With the exception of the pale pink skein (dyed in cochineal on an alum mordant) & the pale blue skein (dyed in indigo), this photo shows some colours achieved from various dyes, using rhubarb leaves as a base or alternative mordant. The reddish colours are from madder, the pinker shades are from cochineal, the brown & tan colours are from cutch & the greeny-blue shades are from indigo. The wool skeins were first treated in the rhubarb leaf solution, then dyed. No other mordant was used.

Following a comment on my latest entry on Rhubarb Root, I thought it might be useful to clarify the difference between rhubarb leaves & rhubarb root. Rhubarb root is a very useful dyestuff, more suitable for animal, rather than vegetable, fibres, & it can be used both with or without a mordant. Used with colour modifiers, it gives shades ranging from yellow & rust to pink, red-brown & green. It doesn’t seem to matter what species of rhubarb you use. I use the roots from the edible rhubarb I grow in my garden for pies etc. Some people use the roots of ornamental rhubarbs. The rhubarb root sold commercially often comes from China & is used as an ingredient in laxatives or purgatives.

Rhubarb leaves, which contain poisonous oxalic acid so should be handled with care, can also be used as a dye on mordanted or unmordanted fibres, but they tend to give only a pale yellow colour. Their main use is as an alternative mordant or base for other colours. They work well on animal fibres but are not really recommended for vegetable fibres. Rhubarb leaves are widely used as a base for other colours by Tibetan carpet weavers, working in Himalayan regions where chemical mordants are often difficult to obtain. They are also used to assist fermentation in indigo vats.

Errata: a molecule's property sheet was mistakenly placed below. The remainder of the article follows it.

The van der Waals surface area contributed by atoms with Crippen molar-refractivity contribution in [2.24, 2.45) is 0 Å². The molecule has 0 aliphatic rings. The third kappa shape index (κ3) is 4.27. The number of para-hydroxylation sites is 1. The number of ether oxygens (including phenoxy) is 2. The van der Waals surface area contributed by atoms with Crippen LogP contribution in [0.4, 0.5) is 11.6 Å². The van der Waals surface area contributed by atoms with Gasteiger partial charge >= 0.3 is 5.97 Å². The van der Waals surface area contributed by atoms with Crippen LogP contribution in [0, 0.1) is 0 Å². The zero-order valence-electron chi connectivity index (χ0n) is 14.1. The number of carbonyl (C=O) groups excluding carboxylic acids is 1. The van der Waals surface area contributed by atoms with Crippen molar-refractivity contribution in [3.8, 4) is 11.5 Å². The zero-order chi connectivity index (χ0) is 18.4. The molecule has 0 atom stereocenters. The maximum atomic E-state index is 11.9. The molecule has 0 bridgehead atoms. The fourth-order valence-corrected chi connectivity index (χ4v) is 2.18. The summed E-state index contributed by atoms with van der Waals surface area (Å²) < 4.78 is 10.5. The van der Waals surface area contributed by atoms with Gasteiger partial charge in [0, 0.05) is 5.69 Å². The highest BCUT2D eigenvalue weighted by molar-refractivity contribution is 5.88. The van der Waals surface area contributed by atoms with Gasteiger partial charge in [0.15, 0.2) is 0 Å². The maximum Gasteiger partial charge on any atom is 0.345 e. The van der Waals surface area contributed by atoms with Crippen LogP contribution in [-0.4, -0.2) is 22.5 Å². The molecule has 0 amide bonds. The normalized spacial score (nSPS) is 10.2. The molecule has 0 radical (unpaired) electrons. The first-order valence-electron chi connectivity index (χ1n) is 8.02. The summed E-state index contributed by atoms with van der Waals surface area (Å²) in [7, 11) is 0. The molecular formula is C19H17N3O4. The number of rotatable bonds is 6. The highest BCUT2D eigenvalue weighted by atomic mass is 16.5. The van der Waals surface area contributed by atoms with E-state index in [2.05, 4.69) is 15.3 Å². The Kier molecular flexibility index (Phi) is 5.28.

Full details for using rhubarb root & leaves can be found in my books. (See under “My Books”)

Using Colour Modifiers

Full information for using colour modifiers is given in most of my books. For details of my latest book, “Colours from Nature”, see under “My Books” on this blog. Some information on modifiers is also given here in the entry “Colours from Dahlias”.

Basically, colour modifiers are used after the initial dyeing process to alter or modify the shades. So if you dye 5 skeins in the same dyebath, leave 1 skein unmodified, then apply a different modifier to the remaining 4, you will end up with 5 differently coloured skeins that all tone together. Modifiers may be pH alterants: acids like clear vinegar, citric acid, lemon juice; or alkalis like washing soda, soda ash or wood ash water. (See below) The other modifiers are solutions of iron or copper. A small quantity of the modifier is added either to a pot of water or to some of the used dyebath. The dyed materials are then added to these solutions (1 to each) & left to soak until a colour variation is achieved. If nothing much seems to be happening, just add some more modifier & continue with the soaking. Sometimes the colour variations are dramatic, sometimes they are more subtle & on occasions it’s difficult to notice much change at all, especially with acidic modifiers. In my experience, the most useful modifiers are the alkalis & iron. You can also heat all the modifier solutions EXCEPT THE ALKALINE MODIFIER. If you heat this, you may damage or even destroy animal fibres such as wool. BE WARNED!